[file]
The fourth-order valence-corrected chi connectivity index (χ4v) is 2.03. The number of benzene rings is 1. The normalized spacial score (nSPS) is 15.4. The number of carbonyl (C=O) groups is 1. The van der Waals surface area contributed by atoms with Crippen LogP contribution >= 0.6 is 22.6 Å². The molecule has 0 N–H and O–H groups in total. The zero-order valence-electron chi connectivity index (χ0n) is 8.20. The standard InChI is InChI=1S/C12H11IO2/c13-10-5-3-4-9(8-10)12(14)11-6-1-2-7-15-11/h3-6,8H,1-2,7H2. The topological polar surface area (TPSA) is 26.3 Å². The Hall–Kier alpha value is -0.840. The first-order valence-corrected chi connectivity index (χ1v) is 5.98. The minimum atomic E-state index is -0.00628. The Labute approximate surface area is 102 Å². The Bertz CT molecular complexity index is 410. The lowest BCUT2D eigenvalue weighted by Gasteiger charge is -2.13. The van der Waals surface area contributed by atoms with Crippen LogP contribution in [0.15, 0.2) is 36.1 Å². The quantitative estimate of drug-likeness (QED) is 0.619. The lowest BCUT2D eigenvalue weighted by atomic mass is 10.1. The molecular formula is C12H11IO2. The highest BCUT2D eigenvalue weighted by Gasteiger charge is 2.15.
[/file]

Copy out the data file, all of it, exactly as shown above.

The fourth-order valence-corrected chi connectivity index (χ4v) is 2.03. The number of benzene rings is 1. The normalized spacial score (nSPS) is 15.4. The number of carbonyl (C=O) groups is 1. The van der Waals surface area contributed by atoms with Crippen LogP contribution >= 0.6 is 22.6 Å². The molecule has 0 N–H and O–H groups in total. The zero-order valence-electron chi connectivity index (χ0n) is 8.20. The standard InChI is InChI=1S/C12H11IO2/c13-10-5-3-4-9(8-10)12(14)11-6-1-2-7-15-11/h3-6,8H,1-2,7H2. The topological polar surface area (TPSA) is 26.3 Å². The Hall–Kier alpha value is -0.840. The first-order valence-corrected chi connectivity index (χ1v) is 5.98. The minimum atomic E-state index is -0.00628. The Labute approximate surface area is 102 Å². The Bertz CT molecular complexity index is 410. The lowest BCUT2D eigenvalue weighted by Gasteiger charge is -2.13. The van der Waals surface area contributed by atoms with Crippen LogP contribution in [0.15, 0.2) is 36.1 Å². The quantitative estimate of drug-likeness (QED) is 0.619. The lowest BCUT2D eigenvalue weighted by atomic mass is 10.1. The molecular formula is C12H11IO2. The highest BCUT2D eigenvalue weighted by Gasteiger charge is 2.15.